While it’s not entirely fair to pass judgement on a product that hasn’t yet been released, there’s no way I’ll be purchasing one. And, no, it’s not the $10 monthly fee for continuous recording and supposedly smart alerts. It’s the 25′ of power cable you need to screw into your siding. I do recognize Nest’s approach is designed to accommodate a large percent of households unwilling or unable to hardwire and their technical implementation isn’t exactly battery-friendly. Regardless, it just doesn’t work for me.

With that in mind, here are some similarly priced alternatives that solve this problem with a more sophisticated approach:

Kuna
Kuna replaces an entrance light (in three different styles) and cleverly integrates a positional camera into the casing.

Ring
Ring replaces or augments a doorbell and can be either hardwired or rely on a rechargable USB-powered battery.

Arlo
My personal favorite is Netgear’s battery-powered, magnetically mounted camera. Unlike Ring, there is an added expense in replacing the cells every few months. However, the generous free tier of service largely makes up for it.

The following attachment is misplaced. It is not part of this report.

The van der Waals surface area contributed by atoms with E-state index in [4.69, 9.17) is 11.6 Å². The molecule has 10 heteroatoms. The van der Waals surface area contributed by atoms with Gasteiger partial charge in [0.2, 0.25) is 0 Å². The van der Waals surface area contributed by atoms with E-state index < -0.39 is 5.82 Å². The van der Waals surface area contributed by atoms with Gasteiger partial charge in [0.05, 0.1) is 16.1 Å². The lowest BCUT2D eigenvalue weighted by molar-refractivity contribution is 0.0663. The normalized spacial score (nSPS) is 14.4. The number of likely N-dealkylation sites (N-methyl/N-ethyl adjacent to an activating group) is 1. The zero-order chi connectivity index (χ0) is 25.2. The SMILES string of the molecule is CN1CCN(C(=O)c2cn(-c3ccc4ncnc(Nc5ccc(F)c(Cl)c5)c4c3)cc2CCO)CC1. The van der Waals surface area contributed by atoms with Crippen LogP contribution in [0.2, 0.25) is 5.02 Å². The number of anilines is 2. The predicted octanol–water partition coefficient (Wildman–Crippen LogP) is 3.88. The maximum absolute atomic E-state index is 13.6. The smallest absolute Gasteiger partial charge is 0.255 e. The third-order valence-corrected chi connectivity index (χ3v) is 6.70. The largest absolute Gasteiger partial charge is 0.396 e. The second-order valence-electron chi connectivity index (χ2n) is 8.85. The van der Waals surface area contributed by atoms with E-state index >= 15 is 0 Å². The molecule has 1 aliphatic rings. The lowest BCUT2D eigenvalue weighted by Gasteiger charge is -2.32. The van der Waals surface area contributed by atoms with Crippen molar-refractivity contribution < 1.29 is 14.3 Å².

prime-phones

After the debacle that was the Fire Phone, Amazon is back in the smartphone business with what appears to be a winning strategy. Instead of developing their own devices, at significant expense, Amazon is partnering with manufacturers to replicate their Kindle and Fire tablet ad-serving, subsidized-hardware approach in addition to pre-loading the companies commerce and consumption apps. So they end up with a similar sort of footprint in this space from a far smaller investment. And, on the flip side, their smartphone partners (initially Blu and Motorola) secure a new and potentially meaningful distribution channel. The only potential fly in the ointment is they’ve started with low- to mid-end devices and it’s unclear (to the casual observer) what the “Prime” demographic might prefer. Amazon’s intent is, likely, also to expand Prime’s reach by making these phones exclusive to the $99/yr program.